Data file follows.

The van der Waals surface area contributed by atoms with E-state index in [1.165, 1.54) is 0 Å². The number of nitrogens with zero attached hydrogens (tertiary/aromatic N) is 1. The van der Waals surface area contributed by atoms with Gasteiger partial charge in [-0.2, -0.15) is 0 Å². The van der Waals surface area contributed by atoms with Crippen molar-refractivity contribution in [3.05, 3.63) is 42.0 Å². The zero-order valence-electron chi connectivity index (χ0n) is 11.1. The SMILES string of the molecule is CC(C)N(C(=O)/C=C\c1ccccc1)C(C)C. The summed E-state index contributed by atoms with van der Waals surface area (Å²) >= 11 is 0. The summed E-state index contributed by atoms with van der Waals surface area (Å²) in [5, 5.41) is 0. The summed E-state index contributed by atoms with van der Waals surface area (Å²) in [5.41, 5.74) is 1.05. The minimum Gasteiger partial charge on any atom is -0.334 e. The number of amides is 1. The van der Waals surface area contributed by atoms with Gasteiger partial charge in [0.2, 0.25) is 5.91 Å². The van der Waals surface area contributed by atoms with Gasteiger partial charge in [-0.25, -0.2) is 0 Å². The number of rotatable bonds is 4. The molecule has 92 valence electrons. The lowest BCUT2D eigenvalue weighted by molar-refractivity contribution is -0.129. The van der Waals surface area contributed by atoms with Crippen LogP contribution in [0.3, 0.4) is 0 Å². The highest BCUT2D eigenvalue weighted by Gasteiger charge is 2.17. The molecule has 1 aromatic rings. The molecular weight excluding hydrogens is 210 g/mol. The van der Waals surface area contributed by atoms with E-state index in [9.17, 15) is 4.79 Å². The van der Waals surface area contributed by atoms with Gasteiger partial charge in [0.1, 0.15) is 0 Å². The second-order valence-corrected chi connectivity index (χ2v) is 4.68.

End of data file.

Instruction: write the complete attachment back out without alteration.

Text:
The van der Waals surface area contributed by atoms with E-state index in [1.165, 1.54) is 0 Å². The number of nitrogens with zero attached hydrogens (tertiary/aromatic N) is 1. The van der Waals surface area contributed by atoms with Gasteiger partial charge in [-0.2, -0.15) is 0 Å². The van der Waals surface area contributed by atoms with Crippen molar-refractivity contribution in [3.05, 3.63) is 42.0 Å². The zero-order valence-electron chi connectivity index (χ0n) is 11.1. The SMILES string of the molecule is CC(C)N(C(=O)/C=C\c1ccccc1)C(C)C. The summed E-state index contributed by atoms with van der Waals surface area (Å²) >= 11 is 0. The summed E-state index contributed by atoms with van der Waals surface area (Å²) in [5, 5.41) is 0. The summed E-state index contributed by atoms with van der Waals surface area (Å²) in [5.41, 5.74) is 1.05. The minimum Gasteiger partial charge on any atom is -0.334 e. The number of amides is 1. The van der Waals surface area contributed by atoms with Gasteiger partial charge in [0.2, 0.25) is 5.91 Å². The van der Waals surface area contributed by atoms with Gasteiger partial charge in [-0.25, -0.2) is 0 Å². The number of rotatable bonds is 4. The molecule has 92 valence electrons. The lowest BCUT2D eigenvalue weighted by molar-refractivity contribution is -0.129. The van der Waals surface area contributed by atoms with Crippen LogP contribution in [0.3, 0.4) is 0 Å². The highest BCUT2D eigenvalue weighted by Gasteiger charge is 2.17. The molecule has 1 aromatic rings. The molecular weight excluding hydrogens is 210 g/mol. The van der Waals surface area contributed by atoms with E-state index in [9.17, 15) is 4.79 Å². The van der Waals surface area contributed by atoms with Gasteiger partial charge in [0.1, 0.15) is 0 Å². The second-order valence-corrected chi connectivity index (χ2v) is 4.68.